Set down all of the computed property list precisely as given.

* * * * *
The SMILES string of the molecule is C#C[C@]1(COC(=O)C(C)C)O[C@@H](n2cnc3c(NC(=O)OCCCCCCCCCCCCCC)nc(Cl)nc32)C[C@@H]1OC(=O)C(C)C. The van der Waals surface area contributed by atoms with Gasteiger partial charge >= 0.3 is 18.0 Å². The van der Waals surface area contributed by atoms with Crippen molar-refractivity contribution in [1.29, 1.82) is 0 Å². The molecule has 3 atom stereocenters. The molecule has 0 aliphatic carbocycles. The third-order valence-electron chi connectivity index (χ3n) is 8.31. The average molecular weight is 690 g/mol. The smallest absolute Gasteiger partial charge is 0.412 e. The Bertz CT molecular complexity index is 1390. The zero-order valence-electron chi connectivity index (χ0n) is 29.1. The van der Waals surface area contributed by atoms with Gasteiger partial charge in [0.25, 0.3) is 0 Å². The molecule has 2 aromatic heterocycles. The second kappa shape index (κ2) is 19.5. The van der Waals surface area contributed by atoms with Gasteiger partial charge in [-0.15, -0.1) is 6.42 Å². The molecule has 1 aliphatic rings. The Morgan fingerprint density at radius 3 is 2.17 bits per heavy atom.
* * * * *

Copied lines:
The SMILES string of the molecule is C#C[C@]1(COC(=O)C(C)C)O[C@@H](n2cnc3c(NC(=O)OCCCCCCCCCCCCCC)nc(Cl)nc32)C[C@@H]1OC(=O)C(C)C. The van der Waals surface area contributed by atoms with Gasteiger partial charge >= 0.3 is 18.0 Å². The van der Waals surface area contributed by atoms with Crippen molar-refractivity contribution in [1.29, 1.82) is 0 Å². The molecule has 3 atom stereocenters. The molecule has 0 aliphatic carbocycles. The third-order valence-electron chi connectivity index (χ3n) is 8.31. The average molecular weight is 690 g/mol. The smallest absolute Gasteiger partial charge is 0.412 e. The Bertz CT molecular complexity index is 1390. The zero-order valence-electron chi connectivity index (χ0n) is 29.1. The van der Waals surface area contributed by atoms with Gasteiger partial charge in [0.25, 0.3) is 0 Å². The molecule has 2 aromatic heterocycles. The second kappa shape index (κ2) is 19.5. The van der Waals surface area contributed by atoms with Gasteiger partial charge in [-0.15, -0.1) is 6.42 Å². The molecule has 1 aliphatic rings. The Morgan fingerprint density at radius 3 is 2.17 bits per heavy atom.